5. Improve service facilities (bathrooms, drinking fountains, etc.) along the path. Service facilities may have limited seasons or hours of operation and may not meet the needs of many trail users.

Takeaways from input regarding trail access:

  • Streets with lower traffic volume, such as Buena, can provide safer and easier access to the trail with minimal vehicle conflicts.
  • The older underpasses are in poor condition and not ADA accessible; there are problems with flooding; the steep ramps, blind turns and narrow tunnels cause conflicts between bikes and pedestrians and are difficult to navigate with bikes; and the underpasses sometimes connect with the streets at uncontrolled intersections (no stop sign). The older bridges, such as 35th Street, have similar problems to the underpasses, though some offer only stairs and lack ramps altogether.
  • At other access points, trail users access the trail with a street that passes under Lake Shore Drive. At these street-level access points, vehicle traffic coming from Lake Shore Drive ramps can be a hazard and there are often no bike lanes on the street connecting to the trail. People biking to the trail also face confusing connections from the street into the park – often the traffic pattern does not take into account bikes heading into the park, and there’s often no connection for bikes coming off the street.
  • There are a number of gaps in access to the trail, including at Armitage and 41st Street./

Takeaways from input regarding trail congestion, conflicts and crashes:

  • Trail access points also tend to be areas of congestion and conflict between trail users, because there are often many people crossing and turning on and off of the trail. Access points that enter the park east of the trail help to reduce congestion and trail conflicts.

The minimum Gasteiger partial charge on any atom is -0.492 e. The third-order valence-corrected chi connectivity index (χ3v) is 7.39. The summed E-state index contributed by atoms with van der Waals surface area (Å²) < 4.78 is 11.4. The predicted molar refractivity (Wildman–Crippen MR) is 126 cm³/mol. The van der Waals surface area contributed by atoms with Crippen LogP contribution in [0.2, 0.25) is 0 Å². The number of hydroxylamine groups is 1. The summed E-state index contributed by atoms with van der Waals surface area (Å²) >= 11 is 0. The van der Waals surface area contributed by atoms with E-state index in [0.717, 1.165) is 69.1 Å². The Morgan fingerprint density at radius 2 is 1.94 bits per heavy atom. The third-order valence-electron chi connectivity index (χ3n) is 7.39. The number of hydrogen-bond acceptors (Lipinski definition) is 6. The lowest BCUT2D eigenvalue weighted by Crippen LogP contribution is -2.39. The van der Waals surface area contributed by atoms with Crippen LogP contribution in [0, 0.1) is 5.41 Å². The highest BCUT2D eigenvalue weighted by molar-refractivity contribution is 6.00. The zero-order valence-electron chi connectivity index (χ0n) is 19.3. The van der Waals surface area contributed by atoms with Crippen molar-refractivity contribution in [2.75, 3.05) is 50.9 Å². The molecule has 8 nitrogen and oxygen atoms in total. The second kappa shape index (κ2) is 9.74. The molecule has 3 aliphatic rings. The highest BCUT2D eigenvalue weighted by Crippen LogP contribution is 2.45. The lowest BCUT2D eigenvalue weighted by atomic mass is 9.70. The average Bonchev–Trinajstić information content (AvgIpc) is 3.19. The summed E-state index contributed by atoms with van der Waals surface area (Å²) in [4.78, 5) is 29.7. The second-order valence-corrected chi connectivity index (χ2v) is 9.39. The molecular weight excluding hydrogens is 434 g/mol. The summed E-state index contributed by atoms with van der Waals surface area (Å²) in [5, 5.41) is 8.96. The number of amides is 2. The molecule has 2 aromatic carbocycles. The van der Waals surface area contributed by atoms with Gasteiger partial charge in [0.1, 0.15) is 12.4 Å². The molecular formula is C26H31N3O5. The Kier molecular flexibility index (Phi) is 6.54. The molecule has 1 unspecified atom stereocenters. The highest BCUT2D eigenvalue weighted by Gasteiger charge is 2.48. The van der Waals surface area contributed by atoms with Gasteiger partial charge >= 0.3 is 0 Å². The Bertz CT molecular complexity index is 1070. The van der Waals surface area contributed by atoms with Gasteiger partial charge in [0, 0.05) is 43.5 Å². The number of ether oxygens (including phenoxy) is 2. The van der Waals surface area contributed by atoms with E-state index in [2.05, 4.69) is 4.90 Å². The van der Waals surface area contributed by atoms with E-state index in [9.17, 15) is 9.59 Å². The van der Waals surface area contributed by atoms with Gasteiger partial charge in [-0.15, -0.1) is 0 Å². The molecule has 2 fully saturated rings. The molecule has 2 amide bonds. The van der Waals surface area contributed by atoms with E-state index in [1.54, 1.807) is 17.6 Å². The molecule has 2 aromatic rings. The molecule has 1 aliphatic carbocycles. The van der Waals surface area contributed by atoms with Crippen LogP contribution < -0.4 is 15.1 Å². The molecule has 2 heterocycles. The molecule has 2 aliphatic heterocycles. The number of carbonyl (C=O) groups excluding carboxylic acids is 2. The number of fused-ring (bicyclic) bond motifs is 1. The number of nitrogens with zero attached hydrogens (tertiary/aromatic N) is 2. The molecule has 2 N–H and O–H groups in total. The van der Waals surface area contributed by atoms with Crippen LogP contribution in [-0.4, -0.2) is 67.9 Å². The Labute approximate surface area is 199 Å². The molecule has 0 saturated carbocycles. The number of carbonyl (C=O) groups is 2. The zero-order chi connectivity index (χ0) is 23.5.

• Parking lots tend to create conflicts between people biking and walking – pedestrian flow from the parking lot to the lakefront needs to be planned to minimize trail conflicts.
  • Bicycle/pedestrian conflicts and crashes were most common from Oak to Fullerton and around Navy Pier. Other highly congested areas included 31st Street, Addison and from Hollywood to Foster.
  • Conflicts between trail users and vehicles were most commonly reported at Illinois/Grand, Montrose, Wilson, Lawrence and Foster. Additional vehicle conflict points are at the South Shore Cultural Center driveway, the parking lot at 63rd/Hayes, the parking lot north of McCormick Place East, Waldron, Monroe, North Ave., Belmont, and Recreation Drive.

We also received a number of intriguing suggestions from the open comments, such as turning a lane of Lake Shore Drive into an additional trail to relieve current trail congestion, installing solar powered trail lighting to reduce energy costs, promoting trail etiquette, and tapping Chicago’s new Open311 project to help trail users report trail maintenance issues to the Park District from their smart phone.

Stay tuned as we refine our advocacy objectives and develop new Friends of the Lakefront Trail initiatives building on your feedback!